If this emergency money came from a HELOC and it pours rain, I'd get stuck with a loan on my house on top of my mortgage that I potentially could not pay (loss of job, disability, etc).  Getting rid of the house while simultaneously reducing my equity wouldn't seem very prudent and would make me have to take less of an offer on the house, etc.  By having emergency funds in a savings account, I delay the issue of not being able to put a roof over my head should the rain come.

If this emergency money were invested in the stock market, during a recession I could lose my job AND be forced to tap this savings when the markets were down.  As anyone knows, stocks are a more risky investment and subject to long term periods of dismal growth (see the past 3 years, minus anything in 2012).

Overall, having a large sum of money in a savings account paying a paltry rate seems unexciting, isn't worth of watercooler talk at the office, and maybe even antimustachian.  However, it allows me to sleep well knowing that if Murphy shows up with a broken dishwasher, broken air conditioner, a flood, a new baby, and a broken car this week I'm ready to go.  And I won't risk my long term success because of these unforseen events.

I agree about the HELOC.  It would be my humble guess there are a lot of people facing foreclosure/bankruptcy wishing they had not used their house like an ATM machine.  I think that the Mustache family's scenario is a bit different than the average situation in that they could liquidate their long-term investments if things really hit the fan so to speak.  To me it sounds like using the HELOC is done more out of convenience than necessity as they have cash to cover the debt if absolutely necessary.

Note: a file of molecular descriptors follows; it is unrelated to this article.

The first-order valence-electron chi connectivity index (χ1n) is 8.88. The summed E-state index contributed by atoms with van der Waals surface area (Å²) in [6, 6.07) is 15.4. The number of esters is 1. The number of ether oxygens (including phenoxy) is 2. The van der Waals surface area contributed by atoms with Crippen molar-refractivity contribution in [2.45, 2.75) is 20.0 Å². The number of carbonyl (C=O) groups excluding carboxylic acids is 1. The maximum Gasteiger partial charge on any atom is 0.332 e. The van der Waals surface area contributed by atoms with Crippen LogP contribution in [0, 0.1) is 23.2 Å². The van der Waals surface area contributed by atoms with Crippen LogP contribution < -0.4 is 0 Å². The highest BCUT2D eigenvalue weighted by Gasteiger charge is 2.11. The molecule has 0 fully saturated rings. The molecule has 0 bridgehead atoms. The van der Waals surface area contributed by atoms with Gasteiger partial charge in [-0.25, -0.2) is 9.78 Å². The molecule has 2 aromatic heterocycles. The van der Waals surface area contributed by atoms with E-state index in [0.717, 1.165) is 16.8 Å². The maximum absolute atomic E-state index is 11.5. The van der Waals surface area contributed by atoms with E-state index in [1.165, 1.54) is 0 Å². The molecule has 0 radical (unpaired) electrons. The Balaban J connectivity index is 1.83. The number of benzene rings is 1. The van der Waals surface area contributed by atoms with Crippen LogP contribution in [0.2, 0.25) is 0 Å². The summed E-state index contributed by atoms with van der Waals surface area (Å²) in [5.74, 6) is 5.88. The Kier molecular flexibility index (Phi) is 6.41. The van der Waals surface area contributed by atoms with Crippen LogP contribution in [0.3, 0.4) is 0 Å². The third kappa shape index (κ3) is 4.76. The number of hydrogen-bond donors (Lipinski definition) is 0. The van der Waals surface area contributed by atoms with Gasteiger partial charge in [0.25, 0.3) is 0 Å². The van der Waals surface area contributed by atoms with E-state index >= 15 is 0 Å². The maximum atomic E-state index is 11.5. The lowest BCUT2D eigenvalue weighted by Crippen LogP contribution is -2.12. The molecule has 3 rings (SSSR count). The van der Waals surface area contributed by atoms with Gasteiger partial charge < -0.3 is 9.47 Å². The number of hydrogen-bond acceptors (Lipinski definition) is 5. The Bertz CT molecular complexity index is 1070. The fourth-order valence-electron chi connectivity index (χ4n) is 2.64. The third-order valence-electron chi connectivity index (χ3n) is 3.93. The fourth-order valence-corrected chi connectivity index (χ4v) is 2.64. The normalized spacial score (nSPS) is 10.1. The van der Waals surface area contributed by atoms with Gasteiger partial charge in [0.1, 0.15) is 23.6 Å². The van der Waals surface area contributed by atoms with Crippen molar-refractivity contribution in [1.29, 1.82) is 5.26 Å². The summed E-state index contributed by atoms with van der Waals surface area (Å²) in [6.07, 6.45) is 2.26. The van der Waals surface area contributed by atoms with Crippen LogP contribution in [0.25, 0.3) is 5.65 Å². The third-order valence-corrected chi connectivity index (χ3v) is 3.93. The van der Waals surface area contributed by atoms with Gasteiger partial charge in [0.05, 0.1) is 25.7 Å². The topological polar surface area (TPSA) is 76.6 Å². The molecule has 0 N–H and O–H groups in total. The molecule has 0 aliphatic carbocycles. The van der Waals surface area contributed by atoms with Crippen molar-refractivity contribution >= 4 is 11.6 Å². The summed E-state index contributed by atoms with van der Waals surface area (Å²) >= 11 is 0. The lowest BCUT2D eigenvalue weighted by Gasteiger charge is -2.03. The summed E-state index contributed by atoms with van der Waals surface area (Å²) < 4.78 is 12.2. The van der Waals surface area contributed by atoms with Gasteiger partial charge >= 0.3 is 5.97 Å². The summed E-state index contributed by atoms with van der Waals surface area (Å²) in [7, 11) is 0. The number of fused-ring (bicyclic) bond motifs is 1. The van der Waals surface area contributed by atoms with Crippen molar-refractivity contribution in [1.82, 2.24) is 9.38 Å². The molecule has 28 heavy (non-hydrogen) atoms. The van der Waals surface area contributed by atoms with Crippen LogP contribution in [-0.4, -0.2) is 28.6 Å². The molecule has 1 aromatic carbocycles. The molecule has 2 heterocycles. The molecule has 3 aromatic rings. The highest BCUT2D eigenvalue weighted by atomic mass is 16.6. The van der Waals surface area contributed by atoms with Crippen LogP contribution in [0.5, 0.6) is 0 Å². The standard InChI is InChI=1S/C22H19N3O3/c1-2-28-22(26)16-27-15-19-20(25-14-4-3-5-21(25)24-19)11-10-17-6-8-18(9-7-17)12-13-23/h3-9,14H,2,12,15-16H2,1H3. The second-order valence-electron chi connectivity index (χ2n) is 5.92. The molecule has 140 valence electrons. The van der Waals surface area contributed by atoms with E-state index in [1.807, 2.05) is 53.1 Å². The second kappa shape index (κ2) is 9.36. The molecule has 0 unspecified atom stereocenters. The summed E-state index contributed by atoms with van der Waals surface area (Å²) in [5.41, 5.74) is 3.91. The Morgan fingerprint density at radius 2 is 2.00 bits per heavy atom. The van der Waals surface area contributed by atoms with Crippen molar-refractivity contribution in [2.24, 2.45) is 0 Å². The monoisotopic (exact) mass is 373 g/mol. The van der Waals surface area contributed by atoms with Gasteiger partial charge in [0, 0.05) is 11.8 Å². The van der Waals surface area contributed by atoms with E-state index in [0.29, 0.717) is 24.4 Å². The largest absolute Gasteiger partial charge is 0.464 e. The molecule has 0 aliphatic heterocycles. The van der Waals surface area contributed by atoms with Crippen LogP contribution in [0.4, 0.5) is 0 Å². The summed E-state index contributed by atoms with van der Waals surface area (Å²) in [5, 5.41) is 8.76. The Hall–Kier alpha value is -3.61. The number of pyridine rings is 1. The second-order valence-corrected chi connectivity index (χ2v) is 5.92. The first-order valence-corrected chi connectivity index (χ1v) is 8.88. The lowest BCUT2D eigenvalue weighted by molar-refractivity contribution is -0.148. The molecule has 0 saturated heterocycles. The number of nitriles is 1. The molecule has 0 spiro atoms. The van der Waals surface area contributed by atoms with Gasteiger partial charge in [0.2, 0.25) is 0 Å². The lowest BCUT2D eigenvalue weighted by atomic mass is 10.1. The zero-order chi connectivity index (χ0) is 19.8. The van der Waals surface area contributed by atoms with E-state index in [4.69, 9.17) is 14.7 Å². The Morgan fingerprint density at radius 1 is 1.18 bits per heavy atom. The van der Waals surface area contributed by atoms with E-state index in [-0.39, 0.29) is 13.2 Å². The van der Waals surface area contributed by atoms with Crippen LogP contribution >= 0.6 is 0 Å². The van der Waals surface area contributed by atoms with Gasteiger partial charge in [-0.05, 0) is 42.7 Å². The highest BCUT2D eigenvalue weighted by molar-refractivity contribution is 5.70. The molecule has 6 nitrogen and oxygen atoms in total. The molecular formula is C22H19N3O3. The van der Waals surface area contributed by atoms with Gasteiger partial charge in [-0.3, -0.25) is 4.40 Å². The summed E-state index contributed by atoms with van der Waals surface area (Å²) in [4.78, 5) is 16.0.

In our situation (and our situations sound strikingly similar except we have $14k in student loans and $134k mortgage debt and two 11 year old vehicles) we plan to have an emergency savings set to a predetermined rate (less than you have, but we are almost there) and then we plan to descend on the student loan like locusts on a field.  One poster said that student loan debt is unsecured, but a student loan is really like a disease you can never get rid of (short of dying) unless you pay it off.  As it stands now, student loans are not dis-chargeable in bankruptcy.

Next, we plan on attacking the mortgage regardless of whether we plan to stay here the rest of our lives.  A paid for home would give us flexibility and freedom and having a little bit of land to grow food and a place to hang my hat is a very comforting idea.

As for the dishwasher, I think we might just let the broken one hang out and wash dishes by hand.  I like the idea of being less dependent on machines and Paul Wheaton on the permies forums makes a pretty good case that washing dishes by hand is more eco friendly too.

Just my two cents, but it looks like you are on a great path and wish you all the best!

foodguy

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Re: Order of Operations
« Reply #22 on: February 15, 2012, 09:16:47 AM »
I don't necessarily ascribe to this fear b/c I would never immediately throw all of my necessary/emergency liquid assets into aggressively random stocks (hence the appeal of index funds and money market funds, from what I've read so far)